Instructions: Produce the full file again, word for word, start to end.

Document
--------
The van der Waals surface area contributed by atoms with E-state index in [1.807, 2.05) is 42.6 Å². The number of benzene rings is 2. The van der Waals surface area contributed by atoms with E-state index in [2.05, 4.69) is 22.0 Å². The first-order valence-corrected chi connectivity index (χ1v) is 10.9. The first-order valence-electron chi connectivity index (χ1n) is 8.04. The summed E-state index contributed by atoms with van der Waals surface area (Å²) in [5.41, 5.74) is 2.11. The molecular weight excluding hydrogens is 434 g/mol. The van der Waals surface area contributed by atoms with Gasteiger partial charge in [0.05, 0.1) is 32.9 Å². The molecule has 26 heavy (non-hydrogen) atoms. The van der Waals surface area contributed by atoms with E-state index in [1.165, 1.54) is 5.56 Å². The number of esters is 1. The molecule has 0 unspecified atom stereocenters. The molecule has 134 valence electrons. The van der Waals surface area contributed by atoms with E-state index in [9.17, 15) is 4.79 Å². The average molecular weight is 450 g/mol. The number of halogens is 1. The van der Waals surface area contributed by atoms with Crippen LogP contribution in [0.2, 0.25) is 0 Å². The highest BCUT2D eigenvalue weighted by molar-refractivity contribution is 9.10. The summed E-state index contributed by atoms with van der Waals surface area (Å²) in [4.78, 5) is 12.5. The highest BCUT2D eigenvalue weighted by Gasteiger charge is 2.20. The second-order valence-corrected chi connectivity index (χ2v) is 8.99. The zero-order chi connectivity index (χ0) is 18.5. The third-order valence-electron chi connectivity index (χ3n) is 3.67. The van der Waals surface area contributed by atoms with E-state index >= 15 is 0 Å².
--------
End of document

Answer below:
The van der Waals surface area contributed by atoms with E-state index in [1.807, 2.05) is 42.6 Å². The number of benzene rings is 2. The van der Waals surface area contributed by atoms with E-state index in [2.05, 4.69) is 22.0 Å². The first-order valence-corrected chi connectivity index (χ1v) is 10.9. The first-order valence-electron chi connectivity index (χ1n) is 8.04. The summed E-state index contributed by atoms with van der Waals surface area (Å²) in [5.41, 5.74) is 2.11. The molecular weight excluding hydrogens is 434 g/mol. The van der Waals surface area contributed by atoms with Gasteiger partial charge in [0.05, 0.1) is 32.9 Å². The molecule has 26 heavy (non-hydrogen) atoms. The van der Waals surface area contributed by atoms with E-state index in [1.165, 1.54) is 5.56 Å². The number of esters is 1. The molecule has 0 unspecified atom stereocenters. The molecule has 134 valence electrons. The van der Waals surface area contributed by atoms with E-state index in [9.17, 15) is 4.79 Å². The average molecular weight is 450 g/mol. The number of halogens is 1. The van der Waals surface area contributed by atoms with Crippen LogP contribution in [0.2, 0.25) is 0 Å². The highest BCUT2D eigenvalue weighted by molar-refractivity contribution is 9.10. The summed E-state index contributed by atoms with van der Waals surface area (Å²) in [4.78, 5) is 12.5. The highest BCUT2D eigenvalue weighted by Gasteiger charge is 2.20. The second-order valence-corrected chi connectivity index (χ2v) is 8.99. The zero-order chi connectivity index (χ0) is 18.5. The third-order valence-electron chi connectivity index (χ3n) is 3.67. The van der Waals surface area contributed by atoms with E-state index >= 15 is 0 Å².